say IT works from 8AM-5PM.
We notify our support staff on ticket creation in the "Hotline" project. That's easy.
What's more nasty is we'd also like to escalate issues BUT only during working hours, i.e. issues raised after 5PM or before 8AM (mo-fr) should send their first reminder at 8:30AM (first reminder delay = 30 minutes). Same thing for escalations after 1 hours and after 3 hours.
It's not nice but I can do this using at least 10 filters with subscriptions:
- one filter running once at 8:30AM checking all that happened during the night
- one filter running regularly during business hours
And all of that for all 3 escalation levels. Additionally one extra filter for Mondays that checks the weekend too.
It feels too complicated. Is there some more easy way I can do this aside from writing my own Jira service which I wouldn't consider easy...
I am not sure how you have implemented "escalations" in your instance. At Atlassian, an escalation moves an issue into a different workflow status. And the notifications are then controlled by the transition and the notification scheme.
It sounds like your notification system is currently based on a filter subscription sent out to all employees on a regular basis with a list of all issues which are affected.
If my understanding of your system is correct, then I think the method you suggested is a valid way to approach this. Another solution which is not easy, but would be easier long term, would be to write just 1 abstract Jelly script and then have it run every 5 minutes using services. Have it read your parameters for notification in from a config file where you define the formatting. Then adjusting this will simply mean adding 1 line in a text file.
Another option would be to use an external notification system which has the configuration options you need and can pull data from JIRA via the REST API.
we haven't implemented escalations yet. This is an inital design decision.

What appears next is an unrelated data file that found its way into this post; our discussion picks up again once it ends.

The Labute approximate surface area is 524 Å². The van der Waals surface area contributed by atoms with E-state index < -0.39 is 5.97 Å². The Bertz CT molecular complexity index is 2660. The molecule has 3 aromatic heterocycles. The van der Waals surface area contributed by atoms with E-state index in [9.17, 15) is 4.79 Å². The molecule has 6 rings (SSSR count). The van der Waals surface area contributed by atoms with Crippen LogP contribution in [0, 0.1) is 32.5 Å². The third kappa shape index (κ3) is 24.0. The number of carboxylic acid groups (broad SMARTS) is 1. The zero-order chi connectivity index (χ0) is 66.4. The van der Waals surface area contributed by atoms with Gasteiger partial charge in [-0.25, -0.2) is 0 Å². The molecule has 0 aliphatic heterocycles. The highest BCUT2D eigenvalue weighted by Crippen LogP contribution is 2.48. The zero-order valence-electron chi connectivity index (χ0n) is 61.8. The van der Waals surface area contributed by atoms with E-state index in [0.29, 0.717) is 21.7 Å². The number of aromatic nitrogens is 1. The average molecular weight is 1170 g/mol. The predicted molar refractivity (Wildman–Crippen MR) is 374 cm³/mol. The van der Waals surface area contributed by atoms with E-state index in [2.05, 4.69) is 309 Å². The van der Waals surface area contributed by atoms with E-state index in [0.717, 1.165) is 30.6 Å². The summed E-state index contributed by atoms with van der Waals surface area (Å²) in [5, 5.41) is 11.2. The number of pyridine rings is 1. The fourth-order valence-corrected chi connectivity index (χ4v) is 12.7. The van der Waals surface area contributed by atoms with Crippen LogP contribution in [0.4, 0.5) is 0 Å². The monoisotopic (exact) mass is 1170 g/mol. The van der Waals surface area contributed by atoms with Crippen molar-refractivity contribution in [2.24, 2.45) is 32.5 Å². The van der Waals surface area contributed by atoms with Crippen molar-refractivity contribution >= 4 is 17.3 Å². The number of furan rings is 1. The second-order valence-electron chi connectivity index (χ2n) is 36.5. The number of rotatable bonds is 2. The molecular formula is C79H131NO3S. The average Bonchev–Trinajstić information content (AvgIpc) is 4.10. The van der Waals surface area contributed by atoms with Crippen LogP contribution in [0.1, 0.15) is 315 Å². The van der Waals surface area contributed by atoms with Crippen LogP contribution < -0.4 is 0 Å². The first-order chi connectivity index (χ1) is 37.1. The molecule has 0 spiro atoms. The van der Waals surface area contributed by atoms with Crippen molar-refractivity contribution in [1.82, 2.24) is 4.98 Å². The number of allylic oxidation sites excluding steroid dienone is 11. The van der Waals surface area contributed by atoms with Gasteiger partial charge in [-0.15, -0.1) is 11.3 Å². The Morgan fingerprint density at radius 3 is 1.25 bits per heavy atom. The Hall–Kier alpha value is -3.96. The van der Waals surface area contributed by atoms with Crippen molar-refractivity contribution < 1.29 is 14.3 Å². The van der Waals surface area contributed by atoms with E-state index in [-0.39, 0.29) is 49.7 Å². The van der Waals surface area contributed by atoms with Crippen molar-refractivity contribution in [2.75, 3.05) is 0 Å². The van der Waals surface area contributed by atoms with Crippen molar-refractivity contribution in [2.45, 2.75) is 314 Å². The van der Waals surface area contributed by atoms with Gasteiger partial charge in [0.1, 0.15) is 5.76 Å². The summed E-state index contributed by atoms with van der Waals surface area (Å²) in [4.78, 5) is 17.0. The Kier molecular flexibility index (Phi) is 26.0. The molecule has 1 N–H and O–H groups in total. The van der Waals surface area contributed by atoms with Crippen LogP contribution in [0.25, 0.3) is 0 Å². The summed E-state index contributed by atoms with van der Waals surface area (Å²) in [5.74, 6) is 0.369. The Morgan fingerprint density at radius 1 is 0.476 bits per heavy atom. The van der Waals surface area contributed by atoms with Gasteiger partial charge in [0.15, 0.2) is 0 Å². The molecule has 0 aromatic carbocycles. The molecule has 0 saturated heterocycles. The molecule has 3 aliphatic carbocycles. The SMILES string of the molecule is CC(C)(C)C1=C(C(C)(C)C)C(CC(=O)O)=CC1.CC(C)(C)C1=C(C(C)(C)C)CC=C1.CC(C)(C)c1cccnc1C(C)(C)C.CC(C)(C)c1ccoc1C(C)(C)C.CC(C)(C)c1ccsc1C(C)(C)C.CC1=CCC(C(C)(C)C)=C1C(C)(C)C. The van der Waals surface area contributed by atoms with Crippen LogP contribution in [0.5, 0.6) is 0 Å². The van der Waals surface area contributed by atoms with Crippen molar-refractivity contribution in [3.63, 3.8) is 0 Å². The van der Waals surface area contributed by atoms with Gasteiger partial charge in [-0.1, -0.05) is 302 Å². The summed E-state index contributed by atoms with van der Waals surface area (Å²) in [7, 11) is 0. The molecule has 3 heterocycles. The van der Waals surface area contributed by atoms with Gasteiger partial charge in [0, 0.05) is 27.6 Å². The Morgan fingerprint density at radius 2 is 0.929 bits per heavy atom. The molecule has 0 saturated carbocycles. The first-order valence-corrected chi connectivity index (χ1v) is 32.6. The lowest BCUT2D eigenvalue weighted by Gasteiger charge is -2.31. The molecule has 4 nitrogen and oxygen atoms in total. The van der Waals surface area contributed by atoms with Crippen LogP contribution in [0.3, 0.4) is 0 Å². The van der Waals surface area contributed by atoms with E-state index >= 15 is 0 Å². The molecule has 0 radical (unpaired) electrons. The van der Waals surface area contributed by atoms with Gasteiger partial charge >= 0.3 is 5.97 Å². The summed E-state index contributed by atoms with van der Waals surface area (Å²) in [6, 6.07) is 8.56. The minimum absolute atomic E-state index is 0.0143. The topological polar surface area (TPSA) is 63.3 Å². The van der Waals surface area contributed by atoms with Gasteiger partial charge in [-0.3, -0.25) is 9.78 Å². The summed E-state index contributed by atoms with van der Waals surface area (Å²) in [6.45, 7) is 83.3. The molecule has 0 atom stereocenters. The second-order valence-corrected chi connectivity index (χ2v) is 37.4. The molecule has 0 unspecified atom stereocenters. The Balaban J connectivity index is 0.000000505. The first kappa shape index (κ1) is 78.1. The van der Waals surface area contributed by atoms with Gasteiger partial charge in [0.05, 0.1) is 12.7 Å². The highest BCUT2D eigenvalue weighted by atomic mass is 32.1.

I've read JIRA as a Support System and How Atlassian Uses JIRA for Support but it doesn't quite cut it.
In a first step it's mainly notifying about issues that have been left unassigned for certain durations.
JQL is not flexible enough to put everything into one filter. Like checking the actual time it is run and adding conditionals based upon that.
One could do with several filters using JQL each using a different schedule to run them, as I described before. But lots of filters with complicated schedules and JQL at its limits doesn't feel to me like the way to go.
Jelly seems even less flexible:
- can't create a specific schedule, only intervals using the service runner,
- the only usable thing here would be TransitionWorflow,
- aside from RunSearch, which again points to a JQL filter, which (see above) is not flexible enough.
In the end, I think we're going to use PHP pulling data from JIRA via the REST API. Sure, that's still calling JQL, but I can build it dynamically.
If I was more fluent in Java I'd go with creating a Jira service...
Now, notifications might work well like that. However I still have to think about sensible filters (views) that represent each of these escalations. One could either keep the complexity of those views to a minimum or have the PHP add some tag to the issues once it has touched them and filter on that... the sky's the limit.
It's always strange that one seems to have requirements different from everyone else's ;-)
I’m a designer on the Jira team. For a long time, I’ve fielded questions from other designers about how they should be using Jira Software with their design team. I’ve also heard feedback from other ...
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